- The Washington Times - Wednesday, November 28, 2018

Hundreds of Google employees have signed an open letter urging the company to drop DragonFly, the code name given to its apparent efforts to launch a censored search engine in China.

Published the same day activists staged protests at Google headquarters in several countries, the letter, published Tuesday, takes aim at the company’s little-known yet controversial project that reportedly involves creating a search engine that complies with China’s infamous censorship regime.

“Our opposition to Dragonfly is not about China: we object to technologies that aid the powerful in oppressing the vulnerable, wherever they may be,” Google employees wrote in the letter. “The Chinese government certainly isn’t alone in its readiness to stifle freedom of expression, and to use surveillance to repress dissent. Dragonfly in China would establish a dangerous precedent at a volatile political moment, one that would make it harder for Google to deny other countries similar concessions.”

Google has officially said little about Dragonfly except confirm its existence since reports about the project first surfaced in Aug. 2018. But employees, human rights activists and investigative journalists have said it involves creating a search engine in compliance with China’s strict censorship rules, and chief executive Sundar Pichai will likely be asked about it by lawmakers next week when he makes his public debut on Capitol Hill.

“There is a Dragonfly Project,” Keith Enright, Google’s chief privacy officer, testified during a September hearing before the Senate Commerce Committee. “I am not clear on the contours of what is in scope or out of scope for that project.”

News reports involving Dragonfly have been less vague, however, and The Intercept has cited leaked Google documents to suggest that the project would blacklist sensitive queries and associate users’ searches with their personal phone numbers.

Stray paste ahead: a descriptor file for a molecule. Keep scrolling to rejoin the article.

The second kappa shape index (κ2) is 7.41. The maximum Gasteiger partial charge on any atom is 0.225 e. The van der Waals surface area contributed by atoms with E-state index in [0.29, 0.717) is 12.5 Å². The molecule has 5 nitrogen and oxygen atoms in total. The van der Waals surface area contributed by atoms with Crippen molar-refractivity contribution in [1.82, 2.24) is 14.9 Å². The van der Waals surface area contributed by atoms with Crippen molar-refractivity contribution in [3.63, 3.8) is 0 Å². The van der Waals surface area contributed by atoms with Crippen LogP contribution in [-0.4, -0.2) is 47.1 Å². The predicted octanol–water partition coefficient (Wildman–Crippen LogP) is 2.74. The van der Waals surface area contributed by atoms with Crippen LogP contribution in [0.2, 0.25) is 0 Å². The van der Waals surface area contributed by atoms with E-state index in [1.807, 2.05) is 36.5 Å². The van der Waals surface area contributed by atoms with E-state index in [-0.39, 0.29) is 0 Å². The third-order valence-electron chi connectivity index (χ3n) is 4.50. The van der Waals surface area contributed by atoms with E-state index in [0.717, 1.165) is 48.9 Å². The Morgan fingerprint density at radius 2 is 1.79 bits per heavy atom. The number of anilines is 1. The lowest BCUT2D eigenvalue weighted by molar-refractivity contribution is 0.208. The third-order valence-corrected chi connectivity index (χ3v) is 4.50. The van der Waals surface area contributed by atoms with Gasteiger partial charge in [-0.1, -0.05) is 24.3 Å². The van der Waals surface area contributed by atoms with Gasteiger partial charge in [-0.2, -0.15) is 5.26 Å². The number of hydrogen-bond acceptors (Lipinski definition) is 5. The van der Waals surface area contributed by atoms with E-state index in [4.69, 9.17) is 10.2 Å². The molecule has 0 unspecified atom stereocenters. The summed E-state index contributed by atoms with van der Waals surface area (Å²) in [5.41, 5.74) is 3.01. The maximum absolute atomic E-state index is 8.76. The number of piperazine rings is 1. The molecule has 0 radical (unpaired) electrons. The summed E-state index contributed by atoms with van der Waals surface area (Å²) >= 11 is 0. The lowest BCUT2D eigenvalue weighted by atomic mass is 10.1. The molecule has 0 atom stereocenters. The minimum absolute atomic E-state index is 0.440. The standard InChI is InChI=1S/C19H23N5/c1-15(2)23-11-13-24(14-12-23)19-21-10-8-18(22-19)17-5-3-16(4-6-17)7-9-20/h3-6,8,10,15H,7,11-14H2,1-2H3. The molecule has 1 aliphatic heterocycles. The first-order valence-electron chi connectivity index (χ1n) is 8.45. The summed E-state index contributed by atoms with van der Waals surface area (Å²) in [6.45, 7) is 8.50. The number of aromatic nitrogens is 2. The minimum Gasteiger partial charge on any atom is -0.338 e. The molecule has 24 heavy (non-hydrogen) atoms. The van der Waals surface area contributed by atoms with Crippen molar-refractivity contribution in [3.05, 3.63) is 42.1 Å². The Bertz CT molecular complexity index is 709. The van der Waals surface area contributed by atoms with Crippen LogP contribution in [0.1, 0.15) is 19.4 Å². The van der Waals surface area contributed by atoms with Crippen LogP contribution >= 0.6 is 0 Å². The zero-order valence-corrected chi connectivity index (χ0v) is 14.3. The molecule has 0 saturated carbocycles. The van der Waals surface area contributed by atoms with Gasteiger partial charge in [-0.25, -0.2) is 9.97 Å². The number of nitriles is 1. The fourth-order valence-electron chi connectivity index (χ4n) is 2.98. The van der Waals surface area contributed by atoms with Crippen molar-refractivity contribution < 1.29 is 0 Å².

“Dragonfly would also enable censorship and government-directed disinformation, and destabilize the ground truth on which popular deliberation and dissent rely,” Google employees wrote in the open letter. “Given the Chinese government’s reported suppression of dissident voices, such controls would likely be used to silence marginalized people, and favor information that promotes government interests.”

More than 400 employees had signed the open letter as of Wednesday afternoon.

Google previously operated in China, but the company bowed out after being banned in 2010 for refusing to heed the government’s censorship requests. More recently, the annual Freedom of the Net report released by the nonprofit Freedom House organization this month ranked China as the world’s “worst abuse of internet freedom” for the forth year in a row.

“We’ve been investing for many years to help Chinese users, from developing Android, through mobile apps such as Google Translate and Files Go, and our developer tools,” a Google spokesperson told reporters in response to the employees’ letter this week. “But our work on search has been exploratory, and we are not close to launching a search product in China.”

Google employees released the open letter the same day Amnesty International held protests outside company offices in cities including San Francisco, Berlin, Toronto and London, CNet reported.

“We’re calling on Google employees to stand with us,” Amnesty International activist Amy Gordon said during the San Francisco protest, according to the tech site. “We think that Google should be fighting for an internet where information is freely accessible to everyone.”

Mr. Pichai, Google’s CEO since 2015, will testify publicly on Capitol Hill for the first time during a Dec. 5 hearing announced Tuesday by the House Judiciary Committee. The hearing will “examine potential bias and the need for greater transparency regarding the filtering practices of tech giant Google,” the committee said in a statement.

“Google therefore has great influence over what millions of people can and cannot find on the Internet. That comes with a responsibility to its users,” said House Majority Leader Kevin McCarthy, California Republican.

• Andrew Blake can be reached at ablake@washingtontimes.com.

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